Choir members pull on their robes before mass at The Shrine of Our Lady of Sorrows in Kibeho, Rwanda. This is the only sanctioned Marian site in Africa. The Rwandan government hopes Kibeho will become a top religious tourism site on par with Lourdes in France or Our Lady of Guadalupe in Mexico. © Laura Elizabeth Pohl
Down a dusty road in southern Rwanda, the pointed blue roof of a large church suddenly pierces the sky. This is the Shrine of Our Lady of Sorrows in Kibeho, the only Catholic Church-sanctioned Marian site in Africa. The Church says the Virgin Mary appeared here from 1981-1983, offering messages of prayer and peace to three young women, but also foretelling the 1994 genocide.
“‘I see a river of blood! What does that mean? No, please! Why did you show me so much blood? Show me a clear stream of water, not this river of blood!” screamed Alphonsine Mumureke, one of the three visionaries, according to a book by genocide survivor Imaculeé Ilibagiza. “Why are those people killing each other? Why do they chop each other?”
The Shrine’s overseers and the Rwandan government hope this place will become a top religious tourism site on par with Lourdes in France or Our Lady of Guadalupe in Mexico. However, there has been some criticism that the government isn’t doing enough to attract tourists and the religious faithful to Kibeho.
You can see more of my Kibeho photos here.
A paper prayer petition lies folded at the foot of this statue of the Virgin Mary in the Apparitions Chapel at the Shrine of Our Lady of Sorrows in Kibeho, Rwanda. The chapel is where the three young visionaries slept when the building was a dorm. The Mary statue is where Alphonsine Mumureke’s bed was; Alphonsine was the first visionary, back on November 28, 1981. © Laura Elizabeth Pohl
Pilgrims from Kigali pray the rosary at the Shrine of Our Lady of Sorrows in Kibeho, Rwanda. © Laura Elizabeth Pohl
Changdeokkung: it’s a UNESCO World Heritage Site, the last living quarters for the Joseon Dynasty royal family and my favorite palace in South Korea.
New meets old. You can rent hanbok, traditional Korean clothing, near the palace and then run around the grounds taking selfies.
Changdeokkung was built in the early 15th century, but many buildings were damaged during Japan’s occupation of Korea from 1910-1945.
This folding screen of five mountain peaks, a sun and a moon — called Irworobongdo — always sat behind kings of the Joseon Dynasty.
Among the many beautiful places you can visit in South Africa, Cape Agulhas isn’t the most exciting. There are no Big Five animals to observe or breathtaking mountains to climb up. What you get for coming here is a fantastic view of two oceans, and bragging rights. “I visited the southernmost point of Africa!” you can tell your friends.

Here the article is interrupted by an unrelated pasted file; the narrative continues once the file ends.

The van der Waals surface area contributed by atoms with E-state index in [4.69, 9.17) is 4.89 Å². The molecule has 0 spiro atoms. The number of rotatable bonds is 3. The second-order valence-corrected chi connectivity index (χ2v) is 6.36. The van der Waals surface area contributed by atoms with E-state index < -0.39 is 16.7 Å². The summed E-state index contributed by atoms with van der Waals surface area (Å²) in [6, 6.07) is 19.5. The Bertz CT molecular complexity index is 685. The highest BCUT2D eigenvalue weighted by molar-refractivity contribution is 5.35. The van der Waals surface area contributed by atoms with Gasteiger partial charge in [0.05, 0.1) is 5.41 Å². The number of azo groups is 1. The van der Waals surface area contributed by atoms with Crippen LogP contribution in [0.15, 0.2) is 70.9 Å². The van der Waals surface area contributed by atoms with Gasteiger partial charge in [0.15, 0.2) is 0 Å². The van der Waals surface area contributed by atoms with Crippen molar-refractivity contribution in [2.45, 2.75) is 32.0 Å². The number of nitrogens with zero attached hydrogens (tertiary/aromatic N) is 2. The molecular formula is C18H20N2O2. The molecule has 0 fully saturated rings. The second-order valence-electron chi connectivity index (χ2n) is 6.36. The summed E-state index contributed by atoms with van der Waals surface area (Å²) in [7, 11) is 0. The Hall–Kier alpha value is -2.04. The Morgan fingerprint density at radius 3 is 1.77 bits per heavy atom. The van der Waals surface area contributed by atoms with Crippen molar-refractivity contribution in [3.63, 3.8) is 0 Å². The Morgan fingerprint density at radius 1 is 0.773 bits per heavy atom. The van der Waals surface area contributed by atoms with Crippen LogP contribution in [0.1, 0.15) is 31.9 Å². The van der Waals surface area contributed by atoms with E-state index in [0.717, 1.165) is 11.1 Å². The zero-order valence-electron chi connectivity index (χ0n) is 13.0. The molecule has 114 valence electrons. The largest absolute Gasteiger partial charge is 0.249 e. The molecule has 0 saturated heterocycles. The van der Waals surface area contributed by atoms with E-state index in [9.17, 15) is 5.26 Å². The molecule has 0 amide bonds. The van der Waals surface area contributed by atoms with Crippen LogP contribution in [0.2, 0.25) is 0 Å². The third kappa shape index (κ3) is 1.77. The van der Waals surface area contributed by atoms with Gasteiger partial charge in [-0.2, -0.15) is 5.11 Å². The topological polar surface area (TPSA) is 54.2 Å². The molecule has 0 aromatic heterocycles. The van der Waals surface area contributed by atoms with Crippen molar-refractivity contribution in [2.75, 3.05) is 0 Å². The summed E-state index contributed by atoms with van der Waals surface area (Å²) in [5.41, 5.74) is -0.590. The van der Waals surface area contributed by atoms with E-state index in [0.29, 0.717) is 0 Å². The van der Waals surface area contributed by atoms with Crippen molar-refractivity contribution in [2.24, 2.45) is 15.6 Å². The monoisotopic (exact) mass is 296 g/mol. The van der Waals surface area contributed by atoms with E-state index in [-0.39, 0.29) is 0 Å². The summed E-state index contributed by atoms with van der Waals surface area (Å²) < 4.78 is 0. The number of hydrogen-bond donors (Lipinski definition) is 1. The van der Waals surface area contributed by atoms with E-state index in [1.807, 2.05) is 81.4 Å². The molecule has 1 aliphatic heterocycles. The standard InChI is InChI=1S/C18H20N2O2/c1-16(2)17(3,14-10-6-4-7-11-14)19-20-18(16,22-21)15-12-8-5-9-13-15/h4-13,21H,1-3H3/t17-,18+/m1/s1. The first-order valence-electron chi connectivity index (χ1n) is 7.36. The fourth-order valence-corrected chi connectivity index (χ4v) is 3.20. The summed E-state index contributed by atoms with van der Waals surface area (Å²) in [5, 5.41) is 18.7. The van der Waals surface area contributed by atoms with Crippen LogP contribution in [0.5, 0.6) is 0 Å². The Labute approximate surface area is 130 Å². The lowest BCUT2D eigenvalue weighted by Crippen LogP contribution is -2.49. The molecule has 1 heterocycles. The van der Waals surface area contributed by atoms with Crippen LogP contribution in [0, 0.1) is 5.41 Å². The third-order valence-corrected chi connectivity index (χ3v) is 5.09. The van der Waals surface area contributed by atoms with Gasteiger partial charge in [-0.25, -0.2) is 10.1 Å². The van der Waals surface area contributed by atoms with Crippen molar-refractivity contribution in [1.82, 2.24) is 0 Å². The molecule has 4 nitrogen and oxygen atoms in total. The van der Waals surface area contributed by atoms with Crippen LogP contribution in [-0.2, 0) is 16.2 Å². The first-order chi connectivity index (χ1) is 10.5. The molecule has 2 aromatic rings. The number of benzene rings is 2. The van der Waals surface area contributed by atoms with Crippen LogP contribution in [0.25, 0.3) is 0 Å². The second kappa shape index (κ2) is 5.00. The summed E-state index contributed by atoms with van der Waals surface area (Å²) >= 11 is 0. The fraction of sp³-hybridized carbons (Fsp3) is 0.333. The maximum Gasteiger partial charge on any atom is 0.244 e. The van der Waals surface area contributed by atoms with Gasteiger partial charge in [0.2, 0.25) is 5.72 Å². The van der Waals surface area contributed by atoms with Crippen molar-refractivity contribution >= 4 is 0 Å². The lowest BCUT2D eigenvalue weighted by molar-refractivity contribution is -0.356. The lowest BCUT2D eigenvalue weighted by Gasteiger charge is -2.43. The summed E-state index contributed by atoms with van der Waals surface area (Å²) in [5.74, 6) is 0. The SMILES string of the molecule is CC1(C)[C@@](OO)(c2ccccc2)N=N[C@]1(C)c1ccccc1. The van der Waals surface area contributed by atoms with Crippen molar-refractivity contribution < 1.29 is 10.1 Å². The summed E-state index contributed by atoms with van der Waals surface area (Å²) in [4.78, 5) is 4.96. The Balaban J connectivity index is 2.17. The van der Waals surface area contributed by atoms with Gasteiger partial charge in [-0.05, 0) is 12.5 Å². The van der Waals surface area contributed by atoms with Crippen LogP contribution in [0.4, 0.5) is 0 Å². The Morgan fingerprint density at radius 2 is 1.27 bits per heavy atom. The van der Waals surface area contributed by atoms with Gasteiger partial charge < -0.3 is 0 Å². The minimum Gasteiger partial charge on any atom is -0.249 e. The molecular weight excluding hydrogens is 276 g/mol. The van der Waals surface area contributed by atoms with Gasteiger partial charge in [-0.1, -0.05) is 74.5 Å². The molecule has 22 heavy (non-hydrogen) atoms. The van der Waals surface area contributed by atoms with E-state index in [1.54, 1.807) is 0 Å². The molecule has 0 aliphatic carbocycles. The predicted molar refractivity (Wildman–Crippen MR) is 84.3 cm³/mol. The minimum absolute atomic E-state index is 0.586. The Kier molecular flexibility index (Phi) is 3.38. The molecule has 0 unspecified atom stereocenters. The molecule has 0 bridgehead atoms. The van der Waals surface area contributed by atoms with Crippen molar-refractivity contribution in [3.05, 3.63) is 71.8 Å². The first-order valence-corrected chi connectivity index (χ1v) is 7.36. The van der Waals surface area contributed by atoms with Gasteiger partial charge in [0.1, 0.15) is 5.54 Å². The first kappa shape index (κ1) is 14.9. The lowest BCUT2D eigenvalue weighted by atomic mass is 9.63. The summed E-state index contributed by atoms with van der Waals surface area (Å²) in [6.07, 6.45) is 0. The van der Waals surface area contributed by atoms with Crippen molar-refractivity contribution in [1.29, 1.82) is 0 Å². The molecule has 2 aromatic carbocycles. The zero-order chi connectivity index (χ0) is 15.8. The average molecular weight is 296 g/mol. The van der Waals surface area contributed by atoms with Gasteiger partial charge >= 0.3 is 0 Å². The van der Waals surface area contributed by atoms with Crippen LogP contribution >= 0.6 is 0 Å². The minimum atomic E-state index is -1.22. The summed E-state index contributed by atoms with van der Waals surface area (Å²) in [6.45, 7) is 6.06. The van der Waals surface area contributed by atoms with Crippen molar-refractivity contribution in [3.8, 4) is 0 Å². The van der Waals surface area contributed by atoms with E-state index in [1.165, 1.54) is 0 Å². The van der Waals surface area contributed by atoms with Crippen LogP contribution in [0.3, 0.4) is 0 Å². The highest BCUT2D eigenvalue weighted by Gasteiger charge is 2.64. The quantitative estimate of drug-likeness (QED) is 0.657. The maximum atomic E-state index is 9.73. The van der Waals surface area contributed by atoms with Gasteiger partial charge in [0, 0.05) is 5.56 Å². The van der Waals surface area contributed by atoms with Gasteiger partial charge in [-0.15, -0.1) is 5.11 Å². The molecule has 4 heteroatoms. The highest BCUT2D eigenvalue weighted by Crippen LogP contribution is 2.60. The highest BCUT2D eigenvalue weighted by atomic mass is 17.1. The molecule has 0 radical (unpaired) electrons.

Before visiting South Africa a few years ago, I thought the Cape of Good Hope was the tip of the continent. It turns out that a lot of people think that, maybe because it’s the point where ships traveling from Europe to Asia turn east. Or maybe it’s because the Cape of Good Hope is a quick drive from Cape Town (Cape Agulhas is a 2.5-hour drive from the Mother City).
In any case, Cape Agulhas is worth a visit, but only for a day trip. Activities are limited to walking along the shore, going up the lighthouse (if you’re OK with climbing steep ladders), visiting the lighthouse museum, and looking at a shipwreck. This last one is quite interesting. Much of South Africa’s coast is a ship graveyard and this wreck, the Meisho Maru 38, is one of the few you can see without diving. Everyone aboard survived the accident.
If you do visit Cape Agulhas, my pro tips are 1) bring your own lunch so you can picnic while sitting on the rocks and watching the waves crash and 2) bring a light jacket. It can get quite windy.
My husband and I recently went camping in the desert in Namibia. Every night we saw these two bright, beautiful stars near each other.
Me: I think it’s the International Space Station.
Husband: But it’s not moving.
Me: I think it’s moving.
Husband: It’s not.
Me: You’re right.
Husband: It kind of looks like the pole star, but we’re too far south. I don’t think it’s a planet. Planets should flash multicolors.
Me: The sky just looks so different in the Southern Hemisphere.
Husband: The only thing I know down here is the Southern Cross.
I often think my husband should know a lot about night skies because he served in the U.S. Navy. But he took only one class in celestial navigation, which apparently isn’t enough to learn everything about stars and planets.
Anyway, I shot several long-exposure photographs, including the one above. It was so gorgeous. I figured one day I would learn about those two bright objects.
Well, today was the day. While browsing through the news, I found out we were admiring Venus and Jupiter. Thank you, New York Times summer of science!
Today is the 100th anniversary of the start of the Gallipoli Campaign in what was then the Ottoman Empire, now Turkey. Gallipoli was a huge World War I battle between the Allied Powers and the Ottomans, which resulted in one of the Ottoman’s greatest WWI victories. The losing Allies forces included many troops from Australia and New Zealand, and every April 25th is commemorated as Anzac (Australian and New Zealand Army Corps) Day, a huge national holiday in both countries. I had a chance to visit Gallipoli in January. Like Arlington Cemetery in the United States, I found the place to be tranquil yet infused with sadness.
This is one of my favorite non-work photos from last year, taken when my husband and I spent a weekend in Nyungwe Forest. We’d heard from many people about the beauty of the waterfall hike – and the gorgeous reward at the end – and finally we did it on our third visit to the national park. Completely worth it!